• Train the student to load the program. They must turn the Ozobot on and release the button before placing it on the monitor. *Do not hold the button down. With the Ozobot turned on and held in place on the monitor, click the load button. The program will load; you know it is working if it is flashing green. *If it flashes red it is not working! Redo the calibration and try again.
  • Train the the students how to run their program. They must learn to double click the button on the Ozobot to run their program. If they only click once it will not run their program.

check-listNext, I got my check list out to record what they could do, and I changed the text code sequence which was on the board. I added a few different codes and lengthened the sequence. The students were asked to create the sequence and I walked around marking off who could do what (the basics). As students finished loading their programs they called me over and demonstrated their sequence using the Ozobots. When we are watching the Ozobot, we are also looking at their code on the monitor and talking about what’s happening. This reinforces the connection of what is on the screen (the code) and what the robot is doing…is the robot flashing the right colour, has it moved forward or backward, is it turning in the right direction, etc? We actively look for any errors. We talk about the errors and I listen to what they say, what do they need to do? Can they identify, fix the error and modify the code independently? You can get a very clear picture of their knowledge. *Note: this is very time consuming, I did not get to view every student, and that is with having an extra staff member in the room to monitor the class and help students with any issues. I ended up assessing over two sessions (4 & 5), with help. Be easy on yourself and break it down into targeted groups for assessment over several classes.

What we are assessing? Basically,  can the student…

  • Use the hardware and software to meet specific objectives.
  • Create a set of sequenced steps, using provided commands for a robotic device, to make them move in an intended manner.

 

Session 6. This time I make the task more challenging and creative. The students must use the provided basic codes but they have freedom of choice in designing their own sequence in any order they wish. They can add as many steps as they like, choose any colours they wish, make choices about direction (including degrees) and wait time, and light features. I place a selection of basic codes (using the text cards) on the board, and I 2016-10-21-17-59-18ask the students to create their own sequence using the codes. The text codes include: set colour, move forward, move backwards, turn right, turn left , wait, and turn in a (circle choice). I also write on the board that they must include four special lighting or movement codes of their choice (This makes it more fun, who doesn’t want Christmas tree lights flashing, before you zig zag along?). I also stipulate that they must have between ten and twenty code blocks within the sequence.  They must then load the program onto the Ozobot, test the program and make any modifications, before showing the teacher.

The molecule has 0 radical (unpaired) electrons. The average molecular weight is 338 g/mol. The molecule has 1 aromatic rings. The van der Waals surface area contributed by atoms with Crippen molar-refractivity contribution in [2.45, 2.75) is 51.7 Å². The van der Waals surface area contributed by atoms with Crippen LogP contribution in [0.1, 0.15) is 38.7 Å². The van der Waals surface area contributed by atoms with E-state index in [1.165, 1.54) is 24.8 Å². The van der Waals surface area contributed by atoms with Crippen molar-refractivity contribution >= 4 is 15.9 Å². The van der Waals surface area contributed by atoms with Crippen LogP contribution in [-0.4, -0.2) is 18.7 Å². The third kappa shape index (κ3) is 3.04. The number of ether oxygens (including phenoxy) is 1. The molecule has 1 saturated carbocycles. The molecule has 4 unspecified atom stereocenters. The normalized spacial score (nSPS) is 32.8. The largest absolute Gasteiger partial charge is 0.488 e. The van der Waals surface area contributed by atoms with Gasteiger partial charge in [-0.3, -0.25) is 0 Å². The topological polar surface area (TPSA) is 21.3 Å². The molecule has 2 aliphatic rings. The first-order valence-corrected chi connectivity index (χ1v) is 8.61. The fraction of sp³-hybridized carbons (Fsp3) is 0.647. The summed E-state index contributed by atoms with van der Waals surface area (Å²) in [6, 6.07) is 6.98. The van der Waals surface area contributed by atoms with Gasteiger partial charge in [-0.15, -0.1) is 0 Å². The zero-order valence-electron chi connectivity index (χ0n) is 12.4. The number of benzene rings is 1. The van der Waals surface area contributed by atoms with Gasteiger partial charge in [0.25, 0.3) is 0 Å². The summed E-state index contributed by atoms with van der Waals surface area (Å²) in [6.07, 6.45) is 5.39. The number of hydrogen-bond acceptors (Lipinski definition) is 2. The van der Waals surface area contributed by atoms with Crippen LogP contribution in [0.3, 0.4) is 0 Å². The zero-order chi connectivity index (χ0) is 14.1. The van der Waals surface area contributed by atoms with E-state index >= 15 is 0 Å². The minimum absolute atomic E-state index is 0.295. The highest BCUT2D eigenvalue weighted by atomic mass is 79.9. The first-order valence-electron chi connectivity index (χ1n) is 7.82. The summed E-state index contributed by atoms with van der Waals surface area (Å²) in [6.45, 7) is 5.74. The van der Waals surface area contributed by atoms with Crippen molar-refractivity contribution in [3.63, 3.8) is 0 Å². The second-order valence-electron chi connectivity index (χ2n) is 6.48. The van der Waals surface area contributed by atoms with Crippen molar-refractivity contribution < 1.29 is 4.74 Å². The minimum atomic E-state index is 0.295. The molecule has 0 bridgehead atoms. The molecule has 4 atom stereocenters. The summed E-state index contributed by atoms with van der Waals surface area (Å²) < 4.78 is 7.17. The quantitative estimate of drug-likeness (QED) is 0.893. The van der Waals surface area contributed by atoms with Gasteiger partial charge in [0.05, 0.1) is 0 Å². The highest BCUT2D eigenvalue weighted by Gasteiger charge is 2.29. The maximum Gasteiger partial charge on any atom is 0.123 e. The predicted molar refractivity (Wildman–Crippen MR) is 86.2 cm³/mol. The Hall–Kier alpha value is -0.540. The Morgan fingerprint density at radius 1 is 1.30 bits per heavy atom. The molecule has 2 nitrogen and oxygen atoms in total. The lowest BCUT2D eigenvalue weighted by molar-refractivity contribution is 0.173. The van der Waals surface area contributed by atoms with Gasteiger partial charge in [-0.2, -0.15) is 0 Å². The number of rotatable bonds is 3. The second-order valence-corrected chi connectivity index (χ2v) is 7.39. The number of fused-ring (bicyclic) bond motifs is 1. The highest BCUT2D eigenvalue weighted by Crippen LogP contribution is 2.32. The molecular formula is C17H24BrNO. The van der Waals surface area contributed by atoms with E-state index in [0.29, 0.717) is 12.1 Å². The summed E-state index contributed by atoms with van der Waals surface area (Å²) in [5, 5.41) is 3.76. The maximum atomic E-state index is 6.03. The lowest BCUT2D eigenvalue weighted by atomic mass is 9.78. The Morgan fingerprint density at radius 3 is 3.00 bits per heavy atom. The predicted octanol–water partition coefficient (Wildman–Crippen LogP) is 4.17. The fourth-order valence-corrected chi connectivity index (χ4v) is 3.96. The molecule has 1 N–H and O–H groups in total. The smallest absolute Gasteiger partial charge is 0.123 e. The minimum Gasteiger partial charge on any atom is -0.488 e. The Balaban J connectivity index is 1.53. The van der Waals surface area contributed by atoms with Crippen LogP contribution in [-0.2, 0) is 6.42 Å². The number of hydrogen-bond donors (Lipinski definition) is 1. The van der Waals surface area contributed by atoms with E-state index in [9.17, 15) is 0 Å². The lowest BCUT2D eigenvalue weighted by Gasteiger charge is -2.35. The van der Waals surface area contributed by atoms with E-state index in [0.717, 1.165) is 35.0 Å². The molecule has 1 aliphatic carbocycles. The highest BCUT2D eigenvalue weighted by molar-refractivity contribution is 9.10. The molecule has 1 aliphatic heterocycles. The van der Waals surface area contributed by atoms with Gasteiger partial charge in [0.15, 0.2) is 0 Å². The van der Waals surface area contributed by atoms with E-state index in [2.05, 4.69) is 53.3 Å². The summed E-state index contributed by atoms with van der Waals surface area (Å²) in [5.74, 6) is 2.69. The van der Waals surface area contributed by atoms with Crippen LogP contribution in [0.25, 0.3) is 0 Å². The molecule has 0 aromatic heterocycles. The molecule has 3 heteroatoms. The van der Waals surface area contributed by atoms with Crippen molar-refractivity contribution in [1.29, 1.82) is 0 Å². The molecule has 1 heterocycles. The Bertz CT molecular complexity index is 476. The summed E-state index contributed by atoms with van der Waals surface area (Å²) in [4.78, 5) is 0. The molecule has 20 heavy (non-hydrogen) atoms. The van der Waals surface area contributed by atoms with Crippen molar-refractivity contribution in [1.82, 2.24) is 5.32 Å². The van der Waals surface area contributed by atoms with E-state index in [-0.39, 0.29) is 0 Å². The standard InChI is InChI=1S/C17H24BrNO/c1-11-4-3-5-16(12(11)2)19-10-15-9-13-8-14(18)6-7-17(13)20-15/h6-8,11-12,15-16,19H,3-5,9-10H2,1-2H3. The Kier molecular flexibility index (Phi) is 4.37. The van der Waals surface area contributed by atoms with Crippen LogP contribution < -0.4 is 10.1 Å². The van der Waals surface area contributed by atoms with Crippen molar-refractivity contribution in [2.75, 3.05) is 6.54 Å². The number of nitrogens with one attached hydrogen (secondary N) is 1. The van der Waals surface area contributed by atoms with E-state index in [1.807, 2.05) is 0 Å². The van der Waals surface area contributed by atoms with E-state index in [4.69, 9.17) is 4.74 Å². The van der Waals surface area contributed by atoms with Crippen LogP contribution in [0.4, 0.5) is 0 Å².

Sounds fun, but where is the challenge? The challenges vary greatly depending on the student, their abilities, their choices and the criteria that you set. For instance:

  • Can they log onto the computer?
  • Can they find and open the software?
  • Can they select mode 1?
  • Can they create/design a sequence using the set codes? *Note: Students could draw/design a plan on paper to create a sequence, prior to them coding on the Ozoblockly editor.
  • Can they identify and locate the code blocks they need?
  • Can they track how many code blocks they have included? Have they used them all and met the criteria?
  • Have they snapped/joined the code blocks together?
  • Can they calibrate the robot?
  • Can they load their program onto the robot?
  • Can they run/test their program? Are they making links/connections between what code is on the screen and what the robot is doing?
  • Can they problem solve when the robot does not run as it should? (Monitor brightness, calibration, loading procedure)
  • Can they talk about their sequence, their code choices and what the robot is doing? *Note: You could have students draw their completed sequence and write what each code means after they complete the task.

Wow, I am exhausted just typing it!